India to press for equity at climate talks
India’s strategy at the Paris Climate Change summit will be to work with emerging economies and press the developed world to concede that responsibility for cutting carbon emissions after 2020 cannot be shared equally by rich and poor nations. Two major issues that New Delhi will focus on at the Conference of the Parties (CoP) to the UN Framework Convention on Climate Change (UNFCCC) are failed ambitions on transferring low carbon technologies to the developing world, and the lack of support for a plan to fund mitigation and adaptation efforts. The UN Convention on Climate Change has followed the principle of common but differentiated responsibilities (CBDR), reflected in the Kyoto Protocol and reinforced last year at Lima. Under this, poor countries were not required to cut emissions. India is emphasising this again, informed sources in the Ministry of Environment and Forests said, and demanding that developing nations be allowed greater room in cutting emissions beyond 2020, as they seek to eliminate poverty through fast-paced economic growth.
The Modi government is approaching the CoP with the view that the domestic actions proposed under the Intended Nationally Determined Contributions (INDCs) submitted to the UNFCCC are truly progressive. National per capita emissions are very low at 1.56 tonnes carbon dioxide equivalent (about a tenth of some developed nations), and India’s share of cumulative global emissions only 3 per cent. Given the large green cover in the country, these emissions are already accounted for in terms of absorption of greenhouse gases. One independent assessment of the INDC recently described India’s offer as exceeding its fair share. Yet, there is a concerted attempt to bring India under pressure on the eve of the CoP, including by the United States, to paint the country as ‘obstructionist’. “This is unfair, uncalled for and deliberate,” an official said, pointing out that the UNFCCC had welcomed the INDC submitted by India.
In the run-up to the CoP, India has been engaging 60 countries ranging from the Small Island Developing States and Least Developed Countries to the developed nations to evolve a consensus. Two areas of failure in the climate process so far, according to Indian officials, are creation of the $100-billion annual climate finance fund that had been initiated six years ago in Copenhagen, and transfer of green technologies. “The finance pledge has been diluted at successive Conferences of the Parties, and only a promise of $10.2 billion has been made at present,” said an official. If innovators of green technologies have to be compensated, it could be done using the fund, but there should be no access barrier to any country. Environment Minister Prakash Javadekar has been saying that disaster should not be used to generate profits.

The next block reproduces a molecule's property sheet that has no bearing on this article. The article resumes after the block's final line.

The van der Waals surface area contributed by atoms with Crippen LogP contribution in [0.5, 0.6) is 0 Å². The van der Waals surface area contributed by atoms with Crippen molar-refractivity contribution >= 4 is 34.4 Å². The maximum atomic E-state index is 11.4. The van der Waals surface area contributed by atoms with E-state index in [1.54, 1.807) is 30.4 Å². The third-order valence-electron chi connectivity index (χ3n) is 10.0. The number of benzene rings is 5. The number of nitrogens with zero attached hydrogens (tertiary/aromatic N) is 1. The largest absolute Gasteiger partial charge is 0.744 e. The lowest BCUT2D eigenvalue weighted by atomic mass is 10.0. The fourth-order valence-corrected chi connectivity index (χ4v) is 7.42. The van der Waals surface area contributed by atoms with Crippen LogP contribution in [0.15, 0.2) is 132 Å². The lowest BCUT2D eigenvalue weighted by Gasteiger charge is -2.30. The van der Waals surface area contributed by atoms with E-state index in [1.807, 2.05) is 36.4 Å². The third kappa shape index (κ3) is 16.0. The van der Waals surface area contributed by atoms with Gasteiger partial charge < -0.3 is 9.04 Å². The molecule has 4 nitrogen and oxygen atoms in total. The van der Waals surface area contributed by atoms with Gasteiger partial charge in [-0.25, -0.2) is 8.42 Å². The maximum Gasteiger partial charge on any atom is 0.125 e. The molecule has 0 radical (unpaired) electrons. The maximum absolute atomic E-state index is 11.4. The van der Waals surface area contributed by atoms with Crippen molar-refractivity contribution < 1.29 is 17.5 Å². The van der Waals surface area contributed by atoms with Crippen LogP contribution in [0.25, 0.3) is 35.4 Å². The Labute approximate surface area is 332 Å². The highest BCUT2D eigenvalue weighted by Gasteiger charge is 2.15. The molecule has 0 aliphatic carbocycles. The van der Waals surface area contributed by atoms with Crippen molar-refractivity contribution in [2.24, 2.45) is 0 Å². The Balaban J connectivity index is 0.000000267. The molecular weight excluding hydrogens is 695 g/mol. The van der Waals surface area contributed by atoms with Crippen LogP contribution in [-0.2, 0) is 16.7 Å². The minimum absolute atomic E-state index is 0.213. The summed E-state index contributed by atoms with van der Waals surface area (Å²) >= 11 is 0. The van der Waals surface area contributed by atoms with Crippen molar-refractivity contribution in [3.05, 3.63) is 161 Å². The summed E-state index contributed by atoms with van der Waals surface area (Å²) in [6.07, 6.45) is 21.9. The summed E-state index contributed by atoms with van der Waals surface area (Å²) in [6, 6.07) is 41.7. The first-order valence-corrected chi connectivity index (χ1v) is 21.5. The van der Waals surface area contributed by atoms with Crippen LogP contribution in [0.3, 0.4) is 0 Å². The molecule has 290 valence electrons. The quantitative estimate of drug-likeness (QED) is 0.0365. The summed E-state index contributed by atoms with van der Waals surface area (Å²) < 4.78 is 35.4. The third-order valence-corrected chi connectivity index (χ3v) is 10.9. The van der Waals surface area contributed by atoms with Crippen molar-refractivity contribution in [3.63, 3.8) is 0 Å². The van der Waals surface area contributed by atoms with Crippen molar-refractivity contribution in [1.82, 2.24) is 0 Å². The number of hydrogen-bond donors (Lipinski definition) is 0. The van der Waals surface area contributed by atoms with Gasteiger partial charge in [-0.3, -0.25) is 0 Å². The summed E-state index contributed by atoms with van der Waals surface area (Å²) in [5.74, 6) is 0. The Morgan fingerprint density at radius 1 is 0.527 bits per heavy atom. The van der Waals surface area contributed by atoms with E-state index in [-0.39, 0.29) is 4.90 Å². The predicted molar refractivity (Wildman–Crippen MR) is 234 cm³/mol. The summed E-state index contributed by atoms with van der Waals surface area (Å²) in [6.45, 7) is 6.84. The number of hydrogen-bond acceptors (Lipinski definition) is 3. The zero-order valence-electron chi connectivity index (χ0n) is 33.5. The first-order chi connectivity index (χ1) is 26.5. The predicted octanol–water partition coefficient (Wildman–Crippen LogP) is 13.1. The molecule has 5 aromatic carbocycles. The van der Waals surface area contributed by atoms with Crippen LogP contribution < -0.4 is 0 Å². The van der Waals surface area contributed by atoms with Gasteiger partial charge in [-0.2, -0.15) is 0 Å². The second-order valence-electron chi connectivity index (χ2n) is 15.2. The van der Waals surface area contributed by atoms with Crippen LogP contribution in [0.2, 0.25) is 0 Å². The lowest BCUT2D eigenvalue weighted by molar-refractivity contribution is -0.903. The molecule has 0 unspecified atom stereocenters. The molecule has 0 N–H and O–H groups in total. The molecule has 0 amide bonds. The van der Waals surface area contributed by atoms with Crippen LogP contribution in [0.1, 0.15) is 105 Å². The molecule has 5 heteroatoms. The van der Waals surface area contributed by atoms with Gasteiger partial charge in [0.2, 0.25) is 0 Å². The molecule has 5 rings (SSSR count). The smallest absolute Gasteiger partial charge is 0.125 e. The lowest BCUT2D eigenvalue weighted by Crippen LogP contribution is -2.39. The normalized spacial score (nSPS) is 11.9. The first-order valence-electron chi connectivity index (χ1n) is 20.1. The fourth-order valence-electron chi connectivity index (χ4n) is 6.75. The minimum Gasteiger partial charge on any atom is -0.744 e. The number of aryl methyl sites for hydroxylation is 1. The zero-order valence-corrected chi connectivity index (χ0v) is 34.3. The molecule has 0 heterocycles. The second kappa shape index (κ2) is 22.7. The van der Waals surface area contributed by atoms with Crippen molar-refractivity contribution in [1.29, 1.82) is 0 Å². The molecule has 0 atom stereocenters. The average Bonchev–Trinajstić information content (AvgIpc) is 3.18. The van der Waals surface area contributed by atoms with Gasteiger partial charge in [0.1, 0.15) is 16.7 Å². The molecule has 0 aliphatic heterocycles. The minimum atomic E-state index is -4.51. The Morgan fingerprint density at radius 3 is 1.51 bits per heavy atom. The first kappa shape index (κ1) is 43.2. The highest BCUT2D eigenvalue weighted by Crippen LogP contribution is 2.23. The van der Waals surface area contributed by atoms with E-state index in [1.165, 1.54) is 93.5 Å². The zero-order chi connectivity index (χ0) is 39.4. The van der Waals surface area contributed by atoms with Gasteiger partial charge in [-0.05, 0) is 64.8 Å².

Another contested area is that of transparency norms for use of funds. This has been proposed by the industrialised countries in the form of a common framework from 2020, but has also not found favour since it goes against the principle of differentiated capabilities. The overall approach of the rich countries is seen as ‘expanding the base of contributors while shrinking the base of recipients’. India is also taking the lead in demanding the major share of the carbon space (the ceiling of 800 or 900 gigatonnes of carbon emissions that the earth can still absorb to keep a rise in global temperature below the agreed 2 degree Celsius mark), for the developing world. Cutting emissions to stay within this limit requires robust finance and technology transfer mechanisms.
India and other developing countries argue that far from making progress on flow of assistance, advanced nations are trying to include regular overseas development funding under the 100 billion dollar category, in a case of “fudging and double accounting.” One highlight of the Indian approach to curbing emissions is a major scaling up of renewable energy to 175 GW by 2022, outlined in the INDC. The National Solar Mission alone is to provide 100 GW. However, there is no escape from boosting conventional capacity too, involving some emissions. That is because, if renewables are to provide such a large quantum of power, there have to be other conventional sources, such as thermal, to provide capacities to handle fluctuation in the generation from green sources, an official points out. This is being done in the form of a green corridor that will be deployed during fluctuations. Overall, India’s effort along with other developing countries such as Brazil, China and South Africa would be to reinforce equity in any climate agreement arrived at in Paris, and for developed countries to enhance action on cutting their carbon emissions in the period before 2020.